The private equity industry faces great uncertainty as the next decade starts. It is clear that:
a. government or transnational entities will introduce regulation forcing transparency about
investment, investors and tax positions that will alter private equity’s heretofore claims of the
commercial benefits of little to limited transparency. These same entities may introduce
regulation to compel private equity sponsor firms to adhere to risk management schemes that
would carry even greater weight to alter the industry’s economic model.
b. once governments implement the widely discussed tax code alterations for private equity
general partners, there will be disparate implications for sponsor firms’ economics due to
possible geographic choice of commercial business locations; individual general partner
participants, and general partner/limited partner terms.
c. capital market reform developments in areas such as securitization and derivative products and trading along with government involvement with large scale financial institutions and limited
partners’ restricted ability to continue funding levels prevalent earlier this decade will materially
affect private equity industry’s fund raising, capital structure and return profiles.
d. the play out of industry’s portfolio companies’ capital structure hangovers will alter the private equity industry’s competitive structure resulting in sponsor firm deaths, other sponsor firms’
scaling back and some new sponsor firms and advisory firms gaining market share. It is possible
that there will be a second round of portfolio company ownership realignment given the
historic spotty record of first time restructuring success.
e. with projected growth rates in emerging markets forecasted to offer companies opportunities for domestic and non domestic growth, and the associated need for access to financial and human capital, emerging markets will experience substantial growth in the numbers of private equity players, the legal vehicles available to private equity investors and the investments themselves.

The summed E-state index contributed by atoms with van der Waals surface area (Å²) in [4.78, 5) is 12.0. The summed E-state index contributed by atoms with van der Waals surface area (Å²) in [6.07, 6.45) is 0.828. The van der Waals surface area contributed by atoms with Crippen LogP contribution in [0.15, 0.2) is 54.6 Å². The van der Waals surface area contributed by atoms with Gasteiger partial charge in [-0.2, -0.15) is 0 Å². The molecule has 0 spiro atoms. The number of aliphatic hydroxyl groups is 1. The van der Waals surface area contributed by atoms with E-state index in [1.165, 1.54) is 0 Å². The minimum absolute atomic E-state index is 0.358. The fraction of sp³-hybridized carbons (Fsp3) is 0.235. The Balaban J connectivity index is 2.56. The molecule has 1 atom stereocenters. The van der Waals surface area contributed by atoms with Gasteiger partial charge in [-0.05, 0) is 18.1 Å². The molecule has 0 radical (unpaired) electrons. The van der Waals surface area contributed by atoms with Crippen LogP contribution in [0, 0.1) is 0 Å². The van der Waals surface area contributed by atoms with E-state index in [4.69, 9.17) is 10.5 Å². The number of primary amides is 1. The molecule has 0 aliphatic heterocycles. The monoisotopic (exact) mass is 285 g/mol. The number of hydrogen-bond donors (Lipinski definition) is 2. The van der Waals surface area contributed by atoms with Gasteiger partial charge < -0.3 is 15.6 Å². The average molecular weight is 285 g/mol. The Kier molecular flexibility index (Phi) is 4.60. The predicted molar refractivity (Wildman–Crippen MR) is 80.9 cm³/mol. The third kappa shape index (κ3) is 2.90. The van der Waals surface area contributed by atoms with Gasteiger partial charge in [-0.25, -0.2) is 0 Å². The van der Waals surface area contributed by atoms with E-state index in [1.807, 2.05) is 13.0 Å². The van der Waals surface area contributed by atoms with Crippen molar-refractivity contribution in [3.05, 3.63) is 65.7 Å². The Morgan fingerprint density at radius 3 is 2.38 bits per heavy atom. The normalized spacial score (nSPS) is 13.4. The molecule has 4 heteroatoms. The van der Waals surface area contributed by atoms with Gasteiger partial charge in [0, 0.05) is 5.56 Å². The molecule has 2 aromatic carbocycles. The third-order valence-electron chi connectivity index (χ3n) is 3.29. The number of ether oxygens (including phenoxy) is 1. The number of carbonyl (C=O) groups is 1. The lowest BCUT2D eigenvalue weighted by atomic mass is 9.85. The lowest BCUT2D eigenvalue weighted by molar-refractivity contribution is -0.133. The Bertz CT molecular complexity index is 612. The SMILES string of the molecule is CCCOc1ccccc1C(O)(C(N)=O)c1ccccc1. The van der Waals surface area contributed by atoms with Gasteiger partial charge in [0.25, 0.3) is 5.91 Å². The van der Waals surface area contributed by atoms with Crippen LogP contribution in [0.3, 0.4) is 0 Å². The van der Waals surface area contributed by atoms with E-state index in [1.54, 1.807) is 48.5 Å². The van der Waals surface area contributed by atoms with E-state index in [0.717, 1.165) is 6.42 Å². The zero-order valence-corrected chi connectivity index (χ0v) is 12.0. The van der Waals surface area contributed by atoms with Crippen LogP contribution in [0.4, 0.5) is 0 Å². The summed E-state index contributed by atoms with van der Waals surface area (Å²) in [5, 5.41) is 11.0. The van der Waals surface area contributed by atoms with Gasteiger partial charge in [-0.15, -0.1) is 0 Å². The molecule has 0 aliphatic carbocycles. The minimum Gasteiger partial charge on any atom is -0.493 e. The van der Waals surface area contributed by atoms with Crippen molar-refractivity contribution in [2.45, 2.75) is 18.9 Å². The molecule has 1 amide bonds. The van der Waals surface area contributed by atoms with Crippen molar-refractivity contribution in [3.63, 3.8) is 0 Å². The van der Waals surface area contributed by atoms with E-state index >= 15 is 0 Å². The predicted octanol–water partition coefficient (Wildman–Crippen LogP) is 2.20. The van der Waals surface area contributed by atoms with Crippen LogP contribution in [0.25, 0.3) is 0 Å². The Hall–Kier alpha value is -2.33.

All of this will challenge the private equity industry’s intellectual foundations about the success of its corporate governance form, its traditional reliance upon leverage for managerial discipline as well as economic return magnification and its vetted study conclusions about employment and intellectual property creations. Thus, over these next years, there will be a tremendous set of opportunities and challenges for academic study and to develop platforms to influence governments, industry associations and practitioners.
The Course: “Emerging Topics in the Private Equity Industry” will expand students’ appreciation for how the many constituents are grappling with these challenges.
We will divide the course into topic areas.
1. Understanding the private equity industry. Please note: this will constitute only an introduction to the private equity industry. This would not take the place for fuller understanding that students would gain from studying other Columbia Business School courses such as “B9301-111: Private Equity: the Asset Class, its Investments and its Markets.”
2. Codes, rules and regulations –the “Volcker Proposal” and other matters
3. “Green Portfolio” – how portfolio companies seek to add value through sustainability efforts; implications for managers at the firm and fund levels.
4. “Going Public” – why and how funds go public
5. Limited partners – will they change the rules of the game?
6. “Domestic and Non domestic renminbi private equity funds” – passing fad or substantial influence?
7. Venture Capital – is it a viable business model in developed countries, is it a viable means to spearhead growth in developing countries?
Laura Resnikoff was a Columbia Business School faculty member from 1991 to 2016.